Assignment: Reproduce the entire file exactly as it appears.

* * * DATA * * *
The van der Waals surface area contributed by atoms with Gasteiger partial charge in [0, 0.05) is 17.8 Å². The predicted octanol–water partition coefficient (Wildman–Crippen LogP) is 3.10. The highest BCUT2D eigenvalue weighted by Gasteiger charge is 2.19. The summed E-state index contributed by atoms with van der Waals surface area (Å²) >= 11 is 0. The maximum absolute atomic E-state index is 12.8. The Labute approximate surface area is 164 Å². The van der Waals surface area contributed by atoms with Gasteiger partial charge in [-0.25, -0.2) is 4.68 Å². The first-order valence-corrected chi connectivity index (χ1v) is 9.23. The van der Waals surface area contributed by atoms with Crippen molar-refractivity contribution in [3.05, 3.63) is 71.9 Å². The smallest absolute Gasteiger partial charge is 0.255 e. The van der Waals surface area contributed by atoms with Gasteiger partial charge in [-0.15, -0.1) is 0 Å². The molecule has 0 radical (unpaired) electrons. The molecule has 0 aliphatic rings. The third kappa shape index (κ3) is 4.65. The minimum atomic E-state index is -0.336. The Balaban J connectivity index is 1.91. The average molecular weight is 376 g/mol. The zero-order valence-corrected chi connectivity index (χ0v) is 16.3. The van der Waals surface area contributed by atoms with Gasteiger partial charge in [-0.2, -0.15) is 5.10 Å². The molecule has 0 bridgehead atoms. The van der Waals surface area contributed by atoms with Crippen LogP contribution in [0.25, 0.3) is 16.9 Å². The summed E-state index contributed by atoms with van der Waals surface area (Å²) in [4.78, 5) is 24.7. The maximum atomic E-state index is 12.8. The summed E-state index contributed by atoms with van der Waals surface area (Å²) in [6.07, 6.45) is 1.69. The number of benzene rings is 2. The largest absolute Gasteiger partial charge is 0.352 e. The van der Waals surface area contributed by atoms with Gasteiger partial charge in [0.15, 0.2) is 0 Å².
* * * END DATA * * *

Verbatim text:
The van der Waals surface area contributed by atoms with Gasteiger partial charge in [0, 0.05) is 17.8 Å². The predicted octanol–water partition coefficient (Wildman–Crippen LogP) is 3.10. The highest BCUT2D eigenvalue weighted by Gasteiger charge is 2.19. The summed E-state index contributed by atoms with van der Waals surface area (Å²) >= 11 is 0. The maximum absolute atomic E-state index is 12.8. The Labute approximate surface area is 164 Å². The van der Waals surface area contributed by atoms with Gasteiger partial charge in [-0.25, -0.2) is 4.68 Å². The first-order valence-corrected chi connectivity index (χ1v) is 9.23. The van der Waals surface area contributed by atoms with Crippen molar-refractivity contribution in [3.05, 3.63) is 71.9 Å². The smallest absolute Gasteiger partial charge is 0.255 e. The van der Waals surface area contributed by atoms with Gasteiger partial charge in [-0.15, -0.1) is 0 Å². The molecule has 0 radical (unpaired) electrons. The molecule has 0 aliphatic rings. The third kappa shape index (κ3) is 4.65. The minimum atomic E-state index is -0.336. The Balaban J connectivity index is 1.91. The average molecular weight is 376 g/mol. The zero-order valence-corrected chi connectivity index (χ0v) is 16.3. The van der Waals surface area contributed by atoms with Gasteiger partial charge in [-0.2, -0.15) is 5.10 Å². The molecule has 0 bridgehead atoms. The van der Waals surface area contributed by atoms with Crippen LogP contribution in [0.25, 0.3) is 16.9 Å². The summed E-state index contributed by atoms with van der Waals surface area (Å²) in [4.78, 5) is 24.7. The maximum atomic E-state index is 12.8. The summed E-state index contributed by atoms with van der Waals surface area (Å²) in [6.07, 6.45) is 1.69. The number of benzene rings is 2. The largest absolute Gasteiger partial charge is 0.352 e. The van der Waals surface area contributed by atoms with Gasteiger partial charge in [0.15, 0.2) is 0 Å².